Net Zero – why it’s important we are all on the journey?
Many of you will have heard the term “Net Zero” being used but what does this mean and how does it differ from being Carbon Neutral?
Net Zero and Carbon Neutral are often used in the same breath but there is a difference. Whilst being Carbon Neutral means offsetting any emissions from Greenhouse Gases (GHGs) generated during a process or activity, being Net Zero means you have reduced your emissions as much as possible with a minimum of 90% reduction from your baseline as standard, then the residual can be offset but only through “Gold Standard” carbon removal offset schemes.
However, the biggest difference between the two terms is the scope of them. Carbon Neutral can refer to a process or a product, but Net Zero is across the board and takes into account three scopes.
Scope 1 – this is your direct emissions from things like heating and lighting and as well as the emissions from fleet vehicles.
Scope 2 – this is the indirect emissions from your purchased energy. A great example of this is when there is an EV fleet, the emissions from the electricity generated to power this would be Scope 2.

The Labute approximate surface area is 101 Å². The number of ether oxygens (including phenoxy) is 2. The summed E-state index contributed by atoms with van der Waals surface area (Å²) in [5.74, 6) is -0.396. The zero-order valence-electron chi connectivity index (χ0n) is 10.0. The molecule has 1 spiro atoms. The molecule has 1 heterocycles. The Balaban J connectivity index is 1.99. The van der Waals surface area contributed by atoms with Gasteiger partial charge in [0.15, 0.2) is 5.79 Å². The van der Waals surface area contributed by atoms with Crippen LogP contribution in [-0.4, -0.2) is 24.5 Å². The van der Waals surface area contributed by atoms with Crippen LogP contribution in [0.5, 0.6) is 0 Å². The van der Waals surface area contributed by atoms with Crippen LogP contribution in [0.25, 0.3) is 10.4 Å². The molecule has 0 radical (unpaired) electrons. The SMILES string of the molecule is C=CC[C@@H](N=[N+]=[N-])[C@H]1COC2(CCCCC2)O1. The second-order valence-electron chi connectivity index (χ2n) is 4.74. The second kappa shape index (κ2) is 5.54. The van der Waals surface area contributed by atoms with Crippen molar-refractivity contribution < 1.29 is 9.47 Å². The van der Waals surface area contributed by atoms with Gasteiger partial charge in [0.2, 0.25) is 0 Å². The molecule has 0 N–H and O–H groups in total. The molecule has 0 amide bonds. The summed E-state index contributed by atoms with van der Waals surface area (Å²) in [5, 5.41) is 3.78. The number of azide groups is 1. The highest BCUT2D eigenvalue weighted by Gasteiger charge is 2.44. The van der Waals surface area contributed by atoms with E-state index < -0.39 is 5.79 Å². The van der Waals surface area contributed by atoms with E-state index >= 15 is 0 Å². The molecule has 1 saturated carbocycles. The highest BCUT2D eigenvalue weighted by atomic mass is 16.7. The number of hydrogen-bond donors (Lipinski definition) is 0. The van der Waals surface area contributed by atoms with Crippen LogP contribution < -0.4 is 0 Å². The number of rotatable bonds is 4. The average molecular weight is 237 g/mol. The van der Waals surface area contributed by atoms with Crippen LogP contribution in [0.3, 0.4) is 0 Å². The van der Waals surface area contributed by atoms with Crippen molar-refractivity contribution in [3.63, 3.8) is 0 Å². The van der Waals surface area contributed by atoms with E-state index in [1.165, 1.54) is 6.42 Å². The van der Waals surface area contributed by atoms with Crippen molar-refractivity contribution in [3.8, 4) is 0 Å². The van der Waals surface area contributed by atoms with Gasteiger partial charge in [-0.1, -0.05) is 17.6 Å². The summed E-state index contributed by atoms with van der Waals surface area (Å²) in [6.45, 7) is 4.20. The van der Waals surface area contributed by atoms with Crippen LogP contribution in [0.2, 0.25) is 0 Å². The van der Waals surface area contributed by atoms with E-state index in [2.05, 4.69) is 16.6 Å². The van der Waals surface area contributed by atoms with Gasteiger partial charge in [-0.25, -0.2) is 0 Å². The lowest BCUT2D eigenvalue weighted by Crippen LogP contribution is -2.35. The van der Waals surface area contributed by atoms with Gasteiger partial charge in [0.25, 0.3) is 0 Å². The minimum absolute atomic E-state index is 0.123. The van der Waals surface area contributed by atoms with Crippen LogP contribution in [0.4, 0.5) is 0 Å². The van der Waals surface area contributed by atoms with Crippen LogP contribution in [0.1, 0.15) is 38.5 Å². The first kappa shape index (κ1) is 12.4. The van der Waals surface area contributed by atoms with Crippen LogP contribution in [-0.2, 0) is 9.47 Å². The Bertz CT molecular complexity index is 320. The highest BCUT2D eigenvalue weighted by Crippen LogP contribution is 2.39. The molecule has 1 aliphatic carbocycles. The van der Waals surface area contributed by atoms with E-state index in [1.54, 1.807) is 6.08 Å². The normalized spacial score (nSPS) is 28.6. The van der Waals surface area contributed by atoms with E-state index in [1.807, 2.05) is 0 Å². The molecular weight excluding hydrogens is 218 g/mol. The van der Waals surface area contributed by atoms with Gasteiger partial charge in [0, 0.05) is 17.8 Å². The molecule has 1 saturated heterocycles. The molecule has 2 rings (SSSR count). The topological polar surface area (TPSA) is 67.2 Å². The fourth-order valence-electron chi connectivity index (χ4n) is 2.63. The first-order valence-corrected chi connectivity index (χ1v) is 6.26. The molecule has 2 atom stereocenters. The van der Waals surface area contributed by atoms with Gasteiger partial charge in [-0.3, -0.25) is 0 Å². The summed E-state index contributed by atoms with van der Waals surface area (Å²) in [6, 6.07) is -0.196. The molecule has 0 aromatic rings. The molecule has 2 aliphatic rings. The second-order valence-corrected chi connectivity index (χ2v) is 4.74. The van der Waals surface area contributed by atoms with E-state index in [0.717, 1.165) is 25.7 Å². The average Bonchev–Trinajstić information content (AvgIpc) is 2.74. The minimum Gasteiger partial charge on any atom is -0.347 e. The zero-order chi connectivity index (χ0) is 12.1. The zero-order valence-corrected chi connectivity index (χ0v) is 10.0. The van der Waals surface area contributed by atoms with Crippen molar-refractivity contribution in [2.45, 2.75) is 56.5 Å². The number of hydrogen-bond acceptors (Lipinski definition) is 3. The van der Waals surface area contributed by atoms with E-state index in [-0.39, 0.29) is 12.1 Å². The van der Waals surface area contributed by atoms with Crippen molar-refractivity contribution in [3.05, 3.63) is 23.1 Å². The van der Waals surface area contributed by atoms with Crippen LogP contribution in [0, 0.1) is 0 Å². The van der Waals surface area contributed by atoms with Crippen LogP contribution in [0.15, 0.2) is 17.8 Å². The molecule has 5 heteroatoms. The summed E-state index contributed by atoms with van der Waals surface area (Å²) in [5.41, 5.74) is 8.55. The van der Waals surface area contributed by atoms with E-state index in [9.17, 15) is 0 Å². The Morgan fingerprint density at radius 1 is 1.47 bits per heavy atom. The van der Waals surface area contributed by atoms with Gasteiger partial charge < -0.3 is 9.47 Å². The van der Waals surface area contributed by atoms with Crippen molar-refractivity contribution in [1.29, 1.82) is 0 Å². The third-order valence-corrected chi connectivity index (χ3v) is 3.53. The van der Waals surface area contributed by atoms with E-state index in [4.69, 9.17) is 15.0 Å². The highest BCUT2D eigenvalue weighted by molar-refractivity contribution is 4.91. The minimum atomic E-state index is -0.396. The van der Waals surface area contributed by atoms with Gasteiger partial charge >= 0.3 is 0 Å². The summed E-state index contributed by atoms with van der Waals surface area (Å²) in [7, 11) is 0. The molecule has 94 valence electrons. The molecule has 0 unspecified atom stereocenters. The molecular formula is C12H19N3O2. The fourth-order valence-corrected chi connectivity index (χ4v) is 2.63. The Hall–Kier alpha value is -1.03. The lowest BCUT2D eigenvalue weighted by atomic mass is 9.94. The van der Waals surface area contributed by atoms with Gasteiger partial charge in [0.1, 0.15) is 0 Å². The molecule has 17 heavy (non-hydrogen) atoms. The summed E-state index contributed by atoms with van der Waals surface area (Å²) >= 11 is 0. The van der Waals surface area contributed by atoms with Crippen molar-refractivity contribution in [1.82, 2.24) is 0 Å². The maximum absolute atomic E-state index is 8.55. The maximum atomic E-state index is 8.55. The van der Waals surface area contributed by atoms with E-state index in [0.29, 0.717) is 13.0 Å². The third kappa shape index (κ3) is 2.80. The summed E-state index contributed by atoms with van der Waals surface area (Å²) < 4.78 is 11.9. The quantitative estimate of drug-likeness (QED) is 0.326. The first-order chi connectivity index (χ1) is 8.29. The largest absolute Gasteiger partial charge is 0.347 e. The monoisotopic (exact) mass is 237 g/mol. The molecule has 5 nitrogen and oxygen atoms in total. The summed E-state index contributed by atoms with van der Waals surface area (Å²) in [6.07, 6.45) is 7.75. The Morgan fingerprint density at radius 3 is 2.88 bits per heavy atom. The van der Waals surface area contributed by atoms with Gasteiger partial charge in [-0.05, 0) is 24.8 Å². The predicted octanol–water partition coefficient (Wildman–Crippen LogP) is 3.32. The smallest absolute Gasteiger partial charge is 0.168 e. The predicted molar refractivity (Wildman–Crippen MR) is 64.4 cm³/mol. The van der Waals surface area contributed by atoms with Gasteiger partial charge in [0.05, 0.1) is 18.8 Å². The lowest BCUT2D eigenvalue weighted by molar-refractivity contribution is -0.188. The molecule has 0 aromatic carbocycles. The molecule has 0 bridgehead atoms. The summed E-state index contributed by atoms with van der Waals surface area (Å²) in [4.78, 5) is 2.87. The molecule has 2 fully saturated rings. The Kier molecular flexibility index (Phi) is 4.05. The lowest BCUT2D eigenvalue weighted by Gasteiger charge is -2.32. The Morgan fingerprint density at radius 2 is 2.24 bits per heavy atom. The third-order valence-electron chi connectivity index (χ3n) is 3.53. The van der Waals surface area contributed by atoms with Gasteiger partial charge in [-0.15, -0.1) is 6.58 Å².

Scope 3 – this is emissions that are not produced by the company itself. An example of this is when we buy, use and dispose of products from suppliers.
The Greenhouse Gas Protocol have categories Scope 13 into the following 15 categories:
- Purchased goods and services
- Capital goods
- Fuel- and energy-related activities
- Upstream transportation and distribution
- Waste generated in operations
- Business travel
- Employee commuting
- Leased assets
- Downstream Activities:
- Downstream transportation and distribution
- Processing of sold products
- Use of sold products
- End of life treatment of sold products
- Leased assets
The interesting part of this is that for most businesses Scope 3 represents 80% to 90% of their Net Zero journey which means to be truly Net Zero you can not do this on your own, you need those around you that work with you, supply you, who you supply, your end user, to all be working towards the same goal. If you look at the upstream and downstream information, you can clearly see that whilst we can fairly easily look at sorting out Scope 1 and 2, if we don’t all work together then the biggest piece of this, Scope 3, won’t be achieved and then none of us will be able to achieve true Net Zero.
Where this makes me truly think is that previously it was very easy to pass off making the small changes ourselves by thinking “somewhere else in the world is always going to be polluting more”, we now need to start consciously making decisions on what we are using and buying and where we are sourcing and buying products and services, as these small changes, stitched together locally, nationally and globally start making the kind of changes we need to see to achieve Net Zero.
Article written by: Julie Brooks, Construction and Sustainability Berkshire ambassador